“We did it. You can, too!” Three former smokers share tips that helped them quit in this video.external icon For more help quitting, visit smokefree.gov.external icon
You can lower your risk of getting cancer by making healthy choices like–
- Avoiding tobacco.
- Protecting your skin.
- Limiting the amount of alcohol you drink.
- Keeping a healthy weight.
- Getting tested for hepatitis C.
Lung cancer is the leading cause of cancer death, and cigarette smoking is the number one risk factor for lung cancer. In the United States, cigarette smoking is linked to about 80% to 90% of lung cancer deaths. Tobacco use can cause cancer almost anywhere in your body. Visit smokefree.govexternal icon to learn how you can quit smoking.
Smoke from other people’s cigarettes, pipes, or cigars (secondhand smoke) also causes lung cancer. When a person breathes in secondhand smoke, it is like he or she is smoking.
Learn more about tobacco and cancer.
Protecting Your Skin
Skin cancer is the most common kind of cancer in the United States. Exposure to ultraviolet (UV) rays from the sun and tanning beds appears to be the most important environmental factor involved with developing skin cancer. To help prevent skin cancer while still having fun outdoors, protect yourself by staying in the shade, applying sunscreen, and wearing sun-protective clothing, a hat, and sunglasses.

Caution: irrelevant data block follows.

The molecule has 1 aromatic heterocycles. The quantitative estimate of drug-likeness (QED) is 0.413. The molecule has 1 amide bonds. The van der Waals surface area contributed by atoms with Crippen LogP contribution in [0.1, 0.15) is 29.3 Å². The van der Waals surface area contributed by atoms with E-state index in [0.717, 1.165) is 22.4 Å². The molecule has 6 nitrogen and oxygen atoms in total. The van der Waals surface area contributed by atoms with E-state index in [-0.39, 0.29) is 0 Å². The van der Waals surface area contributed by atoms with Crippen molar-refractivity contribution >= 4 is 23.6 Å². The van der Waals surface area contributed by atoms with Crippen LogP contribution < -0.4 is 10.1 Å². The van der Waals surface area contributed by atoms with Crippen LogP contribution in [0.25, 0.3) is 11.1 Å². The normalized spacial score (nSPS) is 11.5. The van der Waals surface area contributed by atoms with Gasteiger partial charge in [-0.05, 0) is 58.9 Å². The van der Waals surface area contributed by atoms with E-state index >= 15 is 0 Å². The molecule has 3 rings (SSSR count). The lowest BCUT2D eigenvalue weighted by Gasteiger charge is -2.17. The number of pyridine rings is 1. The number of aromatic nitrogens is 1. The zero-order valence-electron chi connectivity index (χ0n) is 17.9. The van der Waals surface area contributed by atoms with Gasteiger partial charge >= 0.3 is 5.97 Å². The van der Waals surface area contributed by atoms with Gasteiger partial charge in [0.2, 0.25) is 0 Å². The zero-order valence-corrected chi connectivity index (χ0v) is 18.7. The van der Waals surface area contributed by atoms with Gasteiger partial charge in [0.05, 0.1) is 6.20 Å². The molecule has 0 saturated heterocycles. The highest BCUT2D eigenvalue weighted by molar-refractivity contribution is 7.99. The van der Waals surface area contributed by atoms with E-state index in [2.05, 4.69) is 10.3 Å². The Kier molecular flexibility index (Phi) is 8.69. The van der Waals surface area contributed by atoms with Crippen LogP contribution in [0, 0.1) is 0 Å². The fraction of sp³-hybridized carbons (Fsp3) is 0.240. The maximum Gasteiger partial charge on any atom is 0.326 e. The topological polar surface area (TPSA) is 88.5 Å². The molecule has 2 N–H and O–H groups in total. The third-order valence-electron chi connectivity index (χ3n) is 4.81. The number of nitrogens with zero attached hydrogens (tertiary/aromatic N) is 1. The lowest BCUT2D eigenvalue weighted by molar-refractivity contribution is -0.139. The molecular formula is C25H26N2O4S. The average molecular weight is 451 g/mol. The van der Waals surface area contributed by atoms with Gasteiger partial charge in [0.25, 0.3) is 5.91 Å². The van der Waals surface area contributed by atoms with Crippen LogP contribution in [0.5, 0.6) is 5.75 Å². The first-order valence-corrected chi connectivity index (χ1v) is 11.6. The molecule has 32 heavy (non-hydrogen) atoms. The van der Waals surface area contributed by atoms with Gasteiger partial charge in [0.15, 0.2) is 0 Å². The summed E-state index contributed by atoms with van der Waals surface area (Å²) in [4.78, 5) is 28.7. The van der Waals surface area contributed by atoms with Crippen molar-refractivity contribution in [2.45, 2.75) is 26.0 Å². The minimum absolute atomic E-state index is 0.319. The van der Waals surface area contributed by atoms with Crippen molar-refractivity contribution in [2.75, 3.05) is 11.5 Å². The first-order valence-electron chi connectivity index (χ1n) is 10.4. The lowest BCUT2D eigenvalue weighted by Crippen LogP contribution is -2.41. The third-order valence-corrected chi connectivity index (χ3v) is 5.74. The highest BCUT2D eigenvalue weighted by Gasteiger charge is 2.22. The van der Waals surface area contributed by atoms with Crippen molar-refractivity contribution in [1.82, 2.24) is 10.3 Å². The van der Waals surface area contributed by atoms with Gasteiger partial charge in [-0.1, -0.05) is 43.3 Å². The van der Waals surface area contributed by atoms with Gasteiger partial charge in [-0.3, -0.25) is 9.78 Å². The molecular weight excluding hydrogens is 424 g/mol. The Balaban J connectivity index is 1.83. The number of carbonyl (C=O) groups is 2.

Learn more about lowering your risk for skin cancer.
Limiting Alcohol Intake
Drinking alcohol raises your risk of getting six kinds of cancer. The less alcohol you drink, the lower your risk for cancer.
Learn more about alcohol and cancer.
Keeping a Healthy Weight
Being overweight or having obesity are linked with a higher risk of getting 13 types of cancer. These cancers make up 40% of all cancers diagnosed in the United States each year.
Learn more about obesity and cancer.
Getting Tested for Hepatitis C
Hepatitis is inflammation of the liver, which is most often caused by a virus. In the United States, the most common type of viral hepatitis is Hepatitis C. Over time, chronic Hepatitis C can lead to serious liver problems including liver damage, cirrhosis, liver failure, or liver cancer. CDC recommends that most adults get tested for Hepatitis C.
CDC scientists and other experts explored ways to lower cancer risk at different ages: early childhood, adolescence, early adulthood, midlife, and older adulthood.